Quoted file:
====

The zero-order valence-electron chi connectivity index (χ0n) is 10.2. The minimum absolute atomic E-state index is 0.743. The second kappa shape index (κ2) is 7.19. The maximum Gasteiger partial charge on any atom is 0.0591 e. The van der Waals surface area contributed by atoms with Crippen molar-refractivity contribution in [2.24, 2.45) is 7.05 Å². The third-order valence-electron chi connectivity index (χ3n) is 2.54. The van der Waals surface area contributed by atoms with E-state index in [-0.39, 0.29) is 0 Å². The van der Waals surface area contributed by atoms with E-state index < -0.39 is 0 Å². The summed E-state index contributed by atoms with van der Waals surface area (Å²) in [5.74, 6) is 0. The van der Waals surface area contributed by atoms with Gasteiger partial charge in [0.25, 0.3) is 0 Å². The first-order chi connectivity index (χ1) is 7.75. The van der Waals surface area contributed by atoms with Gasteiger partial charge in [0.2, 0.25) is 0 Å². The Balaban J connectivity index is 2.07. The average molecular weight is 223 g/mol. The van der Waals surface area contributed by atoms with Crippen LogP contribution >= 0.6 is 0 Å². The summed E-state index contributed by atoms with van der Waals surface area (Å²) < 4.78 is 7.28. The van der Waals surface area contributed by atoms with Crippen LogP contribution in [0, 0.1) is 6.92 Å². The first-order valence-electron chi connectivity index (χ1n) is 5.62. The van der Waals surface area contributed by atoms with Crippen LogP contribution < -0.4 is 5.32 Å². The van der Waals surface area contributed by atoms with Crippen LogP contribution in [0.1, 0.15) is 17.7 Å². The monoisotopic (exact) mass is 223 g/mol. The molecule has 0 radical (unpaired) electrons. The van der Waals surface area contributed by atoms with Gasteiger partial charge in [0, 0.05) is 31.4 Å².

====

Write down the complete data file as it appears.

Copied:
The zero-order valence-electron chi connectivity index (χ0n) is 10.2. The minimum absolute atomic E-state index is 0.743. The second kappa shape index (κ2) is 7.19. The maximum Gasteiger partial charge on any atom is 0.0591 e. The van der Waals surface area contributed by atoms with Crippen molar-refractivity contribution in [2.24, 2.45) is 7.05 Å². The third-order valence-electron chi connectivity index (χ3n) is 2.54. The van der Waals surface area contributed by atoms with E-state index in [-0.39, 0.29) is 0 Å². The van der Waals surface area contributed by atoms with E-state index < -0.39 is 0 Å². The summed E-state index contributed by atoms with van der Waals surface area (Å²) in [5.74, 6) is 0. The van der Waals surface area contributed by atoms with Gasteiger partial charge in [0.25, 0.3) is 0 Å². The first-order chi connectivity index (χ1) is 7.75. The van der Waals surface area contributed by atoms with Gasteiger partial charge in [0.2, 0.25) is 0 Å². The Balaban J connectivity index is 2.07. The average molecular weight is 223 g/mol. The van der Waals surface area contributed by atoms with Crippen LogP contribution >= 0.6 is 0 Å². The summed E-state index contributed by atoms with van der Waals surface area (Å²) < 4.78 is 7.28. The van der Waals surface area contributed by atoms with Crippen LogP contribution in [0, 0.1) is 6.92 Å². The first-order valence-electron chi connectivity index (χ1n) is 5.62. The van der Waals surface area contributed by atoms with Crippen LogP contribution < -0.4 is 5.32 Å². The van der Waals surface area contributed by atoms with Crippen LogP contribution in [0.1, 0.15) is 17.7 Å². The monoisotopic (exact) mass is 223 g/mol. The molecule has 0 radical (unpaired) electrons. The van der Waals surface area contributed by atoms with Gasteiger partial charge in [0, 0.05) is 31.4 Å².